I work at a big company as a contractor. It just recently blocked access to the big Internet e-mail services (Gmail, Yahoo Mail, etc.) because it didn't like employees wasting time with their personal e-mail at work. Of course, being a contractor, it doesn't take into account that I use my personal e-mail to communicate with my contract agency about stuff that I'd rather not have stored on company e-mail servers. It's easy to say, "Well, you shouldn't use company resources for that type of stuff," but practically speaking, my ability to communicate effectively with my contract agency is essential to me doing a good job for them. It also totally ignores the fact that I keep personal stuff like vacations and such on my personal Gmail calendar to know when I should ask for time off, when my coworker's birthday is, and so on.

The company spends a fortune on content filtering. There's the hardware itself, the update service, the support contract, the personnel cost for the guy who maintains it, the internal support costs of handling trouble tickets related to it, the cost of Internet downtime due to it periodically failing, the cost of packaging the software end of it and deploying it to the workstations (so that you can't browse them at home on your laptop, of course!), and so on ad nauseum. Just as one example, some of our customers are casinos. So we can't just put a rule in that says, "block gambling sites," because our marketing and sales folks have to be able to access their sites. No, we have to have rules that say things like, "This group can access these sites, that group can access those sites, everyone else can't access any of the sites, ..."

Even in the extreme case of porn sites, the answer to controlling it is to make a company policy prohibiting browsing them, and if you catch someone doing it, fire them for it. If you try to block them all, you're just setting yourself up for someone saying something like, "Well, it wasn't blocked, so I thought it was okay to go there!" I've found that if you treat people like 12-year-olds, they tend to not disappoint you. When policies like this go into place, you're also going to have the contingent of people who deliberately goof off more as a form of passive-aggressive rebellion. It's just stupid, you're only causing more problems, and there's no need.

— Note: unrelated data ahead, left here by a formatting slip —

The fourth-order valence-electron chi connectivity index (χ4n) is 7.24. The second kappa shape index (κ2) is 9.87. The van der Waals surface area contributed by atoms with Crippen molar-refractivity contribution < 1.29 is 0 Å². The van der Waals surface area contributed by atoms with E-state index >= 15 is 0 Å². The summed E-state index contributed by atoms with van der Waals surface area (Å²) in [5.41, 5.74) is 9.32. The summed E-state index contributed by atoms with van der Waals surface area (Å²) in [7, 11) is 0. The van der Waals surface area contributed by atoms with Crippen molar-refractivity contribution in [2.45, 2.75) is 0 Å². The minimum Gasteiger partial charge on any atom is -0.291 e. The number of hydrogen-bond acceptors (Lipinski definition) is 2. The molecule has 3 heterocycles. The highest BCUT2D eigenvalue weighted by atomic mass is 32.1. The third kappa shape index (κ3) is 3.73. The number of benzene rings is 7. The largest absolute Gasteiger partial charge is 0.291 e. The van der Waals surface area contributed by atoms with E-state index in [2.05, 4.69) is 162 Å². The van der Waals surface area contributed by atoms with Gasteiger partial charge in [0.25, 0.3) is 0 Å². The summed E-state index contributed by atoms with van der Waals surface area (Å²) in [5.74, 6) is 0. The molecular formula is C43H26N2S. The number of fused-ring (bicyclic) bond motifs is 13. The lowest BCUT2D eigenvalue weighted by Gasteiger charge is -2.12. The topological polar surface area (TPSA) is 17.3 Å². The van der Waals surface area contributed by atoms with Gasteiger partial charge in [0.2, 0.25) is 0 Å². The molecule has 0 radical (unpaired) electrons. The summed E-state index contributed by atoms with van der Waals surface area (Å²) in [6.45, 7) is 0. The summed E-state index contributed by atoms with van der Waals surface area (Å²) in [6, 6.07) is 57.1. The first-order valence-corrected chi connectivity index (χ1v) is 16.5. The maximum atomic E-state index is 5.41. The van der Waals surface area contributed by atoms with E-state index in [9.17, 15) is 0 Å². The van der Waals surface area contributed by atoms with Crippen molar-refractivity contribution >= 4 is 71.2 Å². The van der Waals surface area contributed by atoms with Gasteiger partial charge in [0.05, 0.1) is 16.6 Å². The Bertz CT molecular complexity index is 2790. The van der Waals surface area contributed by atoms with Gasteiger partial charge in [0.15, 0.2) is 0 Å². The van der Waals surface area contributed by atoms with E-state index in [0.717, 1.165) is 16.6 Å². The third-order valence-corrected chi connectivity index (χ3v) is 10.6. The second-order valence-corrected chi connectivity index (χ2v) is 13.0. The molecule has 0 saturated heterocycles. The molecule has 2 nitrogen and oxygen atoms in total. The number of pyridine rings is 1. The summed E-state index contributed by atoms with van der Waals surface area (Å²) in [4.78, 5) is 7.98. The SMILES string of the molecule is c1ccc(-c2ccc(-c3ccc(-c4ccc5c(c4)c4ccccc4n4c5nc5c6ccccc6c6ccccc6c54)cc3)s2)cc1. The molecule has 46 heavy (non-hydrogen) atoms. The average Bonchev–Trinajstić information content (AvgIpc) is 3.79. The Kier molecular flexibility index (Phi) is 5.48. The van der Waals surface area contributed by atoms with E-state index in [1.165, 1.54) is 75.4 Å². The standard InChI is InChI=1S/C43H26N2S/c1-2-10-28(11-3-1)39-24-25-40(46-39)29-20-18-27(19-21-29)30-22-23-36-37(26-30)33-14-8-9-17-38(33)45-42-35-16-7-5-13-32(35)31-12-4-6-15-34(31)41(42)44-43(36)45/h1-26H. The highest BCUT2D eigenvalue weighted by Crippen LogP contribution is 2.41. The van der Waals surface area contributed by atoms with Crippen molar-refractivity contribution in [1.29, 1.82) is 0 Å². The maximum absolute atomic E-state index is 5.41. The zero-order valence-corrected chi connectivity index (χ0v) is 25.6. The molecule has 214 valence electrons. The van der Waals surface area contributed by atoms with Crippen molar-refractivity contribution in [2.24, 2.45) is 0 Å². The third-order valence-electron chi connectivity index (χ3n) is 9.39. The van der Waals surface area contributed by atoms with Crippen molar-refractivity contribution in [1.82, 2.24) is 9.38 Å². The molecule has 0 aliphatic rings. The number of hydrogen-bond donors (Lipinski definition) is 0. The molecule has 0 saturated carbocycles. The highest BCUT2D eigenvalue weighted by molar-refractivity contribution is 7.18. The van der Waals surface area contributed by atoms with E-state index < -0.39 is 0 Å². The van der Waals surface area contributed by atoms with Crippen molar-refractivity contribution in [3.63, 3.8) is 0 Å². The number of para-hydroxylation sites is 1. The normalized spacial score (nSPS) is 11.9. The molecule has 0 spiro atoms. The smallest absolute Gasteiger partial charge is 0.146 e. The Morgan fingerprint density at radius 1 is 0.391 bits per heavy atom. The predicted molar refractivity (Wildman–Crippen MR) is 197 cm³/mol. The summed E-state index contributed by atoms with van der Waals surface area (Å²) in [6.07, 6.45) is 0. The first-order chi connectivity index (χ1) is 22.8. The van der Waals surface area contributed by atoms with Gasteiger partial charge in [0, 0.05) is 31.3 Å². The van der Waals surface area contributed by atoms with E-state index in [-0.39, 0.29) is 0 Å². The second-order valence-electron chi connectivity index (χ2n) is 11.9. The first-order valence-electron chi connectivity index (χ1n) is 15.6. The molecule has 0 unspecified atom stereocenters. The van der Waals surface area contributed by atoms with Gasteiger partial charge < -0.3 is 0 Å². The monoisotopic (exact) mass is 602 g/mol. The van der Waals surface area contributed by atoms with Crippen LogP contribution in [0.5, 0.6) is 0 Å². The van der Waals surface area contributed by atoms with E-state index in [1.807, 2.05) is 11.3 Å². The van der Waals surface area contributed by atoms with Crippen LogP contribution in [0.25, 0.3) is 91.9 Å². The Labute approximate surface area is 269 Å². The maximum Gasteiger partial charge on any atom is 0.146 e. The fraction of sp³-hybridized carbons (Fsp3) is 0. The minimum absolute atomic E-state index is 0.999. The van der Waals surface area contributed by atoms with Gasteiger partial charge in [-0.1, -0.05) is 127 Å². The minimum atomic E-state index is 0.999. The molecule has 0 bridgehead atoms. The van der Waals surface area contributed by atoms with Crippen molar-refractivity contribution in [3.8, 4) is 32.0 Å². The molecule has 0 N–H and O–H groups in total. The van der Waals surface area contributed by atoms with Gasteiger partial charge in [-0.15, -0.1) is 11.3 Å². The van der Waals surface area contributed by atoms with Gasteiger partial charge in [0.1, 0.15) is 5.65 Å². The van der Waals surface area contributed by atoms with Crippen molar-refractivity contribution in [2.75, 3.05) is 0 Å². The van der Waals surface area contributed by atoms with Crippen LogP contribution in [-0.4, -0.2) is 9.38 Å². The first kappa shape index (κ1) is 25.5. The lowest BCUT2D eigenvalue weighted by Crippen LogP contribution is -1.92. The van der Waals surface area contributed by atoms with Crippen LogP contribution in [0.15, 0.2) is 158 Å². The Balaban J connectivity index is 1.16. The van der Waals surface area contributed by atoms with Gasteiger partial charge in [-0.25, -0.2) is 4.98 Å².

I know that some of you will probably reply, "But you have to filter content to avoid sexual harassment lawsuits!" No, you don't. As long as you make a company policy about it and you take the appropriate action when someone breaks that policy, you'll win any lawsuit that someone may file. The law does not require you to spend a fortune to be a babysitter, it only requires that you take reasonable action to prevent a hostile work environment. The reason we have content filtering in the first place is because managers, in general, are lazy and don't want to do it themselves. The people who would sue you for not content filtering will sue you anyway. The only important thing is whether or not you'll win. Besides, at my company, the cost of defending itself against such frivolous lawsuits is negligible compared to the cost of maintaining our content filtering services.

Content filtering is no substitute for clear company policies and good old-fashioned common sense. If I had my way, I'd totally disable it, and if I'm ever good enough and lucky enough to own my own business, I will never engage in the practice. In fact, if any management type tells me that we need to filter the Internet, I'd be tempted to fire them for not wanting to do their job, which includes dealing with employees who goof off too much or break the company policy regarding browsing Internet sites.

</soapbox>

Now, if you'll pardon me, now that I've wasted the time that I normally would have spent checking my e-mail and my brain is refreshed, I've got to get back to work.